Inspect the crop regularly, checking the undersides of leaves and plant stems. Look for the aphids themselves as well as cast skins, honeydew, and stunted plant growth. Aphids often prefer young foliage. In hot weather, some aphids, like foxglove aphids, will collect under leaves at the soil surface, making them easy to overlook.
Only winged aphids can be found on yellow sticky cards. Although you may catch some while they are dispersing, this is not a good indicator of infestation levels in the crop.
Take note of preferred plant varieties; this information can be used in the future to concentrate more scouting effort and preventative releases of bios where they are most likely to appear first.
Inspect all incoming plant material for aphids and other pests.
Maintain good weed control both inside and outside the greenhouse.
Avoid over-fertilizing the crop; high nitrogen levels in plant material may encourage aphid population growth.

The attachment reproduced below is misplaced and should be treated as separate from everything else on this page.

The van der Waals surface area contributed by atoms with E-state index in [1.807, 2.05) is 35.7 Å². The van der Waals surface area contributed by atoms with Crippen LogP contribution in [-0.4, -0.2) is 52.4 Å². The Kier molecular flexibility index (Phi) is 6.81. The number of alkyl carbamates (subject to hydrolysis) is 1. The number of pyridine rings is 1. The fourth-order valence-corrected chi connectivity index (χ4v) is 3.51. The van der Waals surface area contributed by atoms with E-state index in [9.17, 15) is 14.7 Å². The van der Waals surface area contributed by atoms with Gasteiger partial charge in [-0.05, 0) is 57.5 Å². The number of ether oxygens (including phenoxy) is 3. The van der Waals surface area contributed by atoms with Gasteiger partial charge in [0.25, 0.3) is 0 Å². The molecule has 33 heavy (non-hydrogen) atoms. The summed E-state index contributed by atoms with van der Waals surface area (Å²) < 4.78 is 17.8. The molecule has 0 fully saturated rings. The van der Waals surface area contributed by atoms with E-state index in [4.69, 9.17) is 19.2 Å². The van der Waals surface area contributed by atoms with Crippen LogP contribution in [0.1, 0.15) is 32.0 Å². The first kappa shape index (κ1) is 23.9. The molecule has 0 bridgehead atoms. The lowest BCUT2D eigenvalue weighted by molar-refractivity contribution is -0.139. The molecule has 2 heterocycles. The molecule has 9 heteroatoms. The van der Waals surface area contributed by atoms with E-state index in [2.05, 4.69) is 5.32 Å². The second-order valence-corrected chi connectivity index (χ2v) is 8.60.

Keep ants under control. Although ants themselves may not be a pest, they can undermine your aphid biocontrol program. Ants feed on the honeydew that aphids excrete, and they will protect their “flock” of aphids from attacking predators and parasitoids.
Screen vents to prevent winged aphids from flying into your greenhouse from the surrounding area. If vents are not screened, setting up a large number of sticky cards or tape near vents and other entry points can catch dispersing winged aphids as they enter the greenhouse, as well as many other flying pests such as thrips and whiteflies.
If aphid densities are very high on a small number of plants, the best strategy is often to discard the heavily infested plants entirely and use biological or chemical control to manage any remaining small populations.
In North America, there are currently a number of commercially available biological control agents for aphids. Parasitoids can do an excellent job of keeping aphid numbers down, but they are very specific about which species they control. Make sure you have the correct pest identification so you can select the right parasitoid for the job. Predators, on the other hand, are not picky and will be effective against all species of aphids, and some may also feed on other pests in your greenhouse as well.